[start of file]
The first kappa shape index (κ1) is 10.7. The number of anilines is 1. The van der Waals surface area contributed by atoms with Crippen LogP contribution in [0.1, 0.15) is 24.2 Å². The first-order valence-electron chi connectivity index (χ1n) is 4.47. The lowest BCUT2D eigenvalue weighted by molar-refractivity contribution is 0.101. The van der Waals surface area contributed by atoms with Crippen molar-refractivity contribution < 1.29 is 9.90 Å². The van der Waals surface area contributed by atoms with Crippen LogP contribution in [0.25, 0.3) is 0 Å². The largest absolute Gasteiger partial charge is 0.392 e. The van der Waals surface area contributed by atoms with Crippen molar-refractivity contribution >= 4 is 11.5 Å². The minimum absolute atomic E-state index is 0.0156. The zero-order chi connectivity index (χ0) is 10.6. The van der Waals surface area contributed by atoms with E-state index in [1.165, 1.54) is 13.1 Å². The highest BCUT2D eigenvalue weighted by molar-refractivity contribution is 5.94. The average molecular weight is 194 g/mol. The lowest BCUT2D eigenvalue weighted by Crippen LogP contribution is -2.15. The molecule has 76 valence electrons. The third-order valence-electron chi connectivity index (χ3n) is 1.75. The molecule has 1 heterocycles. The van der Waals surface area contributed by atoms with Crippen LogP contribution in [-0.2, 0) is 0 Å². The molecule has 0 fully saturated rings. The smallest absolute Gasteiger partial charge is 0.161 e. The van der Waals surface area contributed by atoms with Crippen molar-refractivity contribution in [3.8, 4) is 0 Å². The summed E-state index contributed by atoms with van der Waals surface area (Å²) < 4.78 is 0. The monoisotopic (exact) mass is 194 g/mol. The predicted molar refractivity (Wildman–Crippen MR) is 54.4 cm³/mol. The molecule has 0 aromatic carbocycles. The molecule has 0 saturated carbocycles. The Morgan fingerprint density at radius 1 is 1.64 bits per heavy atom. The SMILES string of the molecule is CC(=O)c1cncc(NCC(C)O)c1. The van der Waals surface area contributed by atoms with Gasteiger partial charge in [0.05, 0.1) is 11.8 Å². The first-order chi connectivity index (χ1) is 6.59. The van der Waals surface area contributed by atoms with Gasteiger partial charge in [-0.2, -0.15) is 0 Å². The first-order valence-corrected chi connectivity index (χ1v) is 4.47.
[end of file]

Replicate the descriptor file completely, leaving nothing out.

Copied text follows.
The first kappa shape index (κ1) is 10.7. The number of anilines is 1. The van der Waals surface area contributed by atoms with Crippen LogP contribution in [0.1, 0.15) is 24.2 Å². The first-order valence-electron chi connectivity index (χ1n) is 4.47. The lowest BCUT2D eigenvalue weighted by molar-refractivity contribution is 0.101. The van der Waals surface area contributed by atoms with Crippen molar-refractivity contribution < 1.29 is 9.90 Å². The van der Waals surface area contributed by atoms with Crippen LogP contribution in [0.25, 0.3) is 0 Å². The largest absolute Gasteiger partial charge is 0.392 e. The van der Waals surface area contributed by atoms with Crippen molar-refractivity contribution >= 4 is 11.5 Å². The minimum absolute atomic E-state index is 0.0156. The zero-order chi connectivity index (χ0) is 10.6. The van der Waals surface area contributed by atoms with E-state index in [1.165, 1.54) is 13.1 Å². The highest BCUT2D eigenvalue weighted by molar-refractivity contribution is 5.94. The average molecular weight is 194 g/mol. The lowest BCUT2D eigenvalue weighted by Crippen LogP contribution is -2.15. The molecule has 76 valence electrons. The third-order valence-electron chi connectivity index (χ3n) is 1.75. The molecule has 1 heterocycles. The van der Waals surface area contributed by atoms with Crippen LogP contribution in [-0.2, 0) is 0 Å². The molecule has 0 fully saturated rings. The smallest absolute Gasteiger partial charge is 0.161 e. The van der Waals surface area contributed by atoms with Crippen molar-refractivity contribution in [3.8, 4) is 0 Å². The summed E-state index contributed by atoms with van der Waals surface area (Å²) < 4.78 is 0. The monoisotopic (exact) mass is 194 g/mol. The predicted molar refractivity (Wildman–Crippen MR) is 54.4 cm³/mol. The molecule has 0 aromatic carbocycles. The molecule has 0 saturated carbocycles. The Morgan fingerprint density at radius 1 is 1.64 bits per heavy atom. The SMILES string of the molecule is CC(=O)c1cncc(NCC(C)O)c1. The van der Waals surface area contributed by atoms with Gasteiger partial charge in [0.05, 0.1) is 11.8 Å². The first-order chi connectivity index (χ1) is 6.59. The van der Waals surface area contributed by atoms with Gasteiger partial charge in [-0.2, -0.15) is 0 Å². The first-order valence-corrected chi connectivity index (χ1v) is 4.47.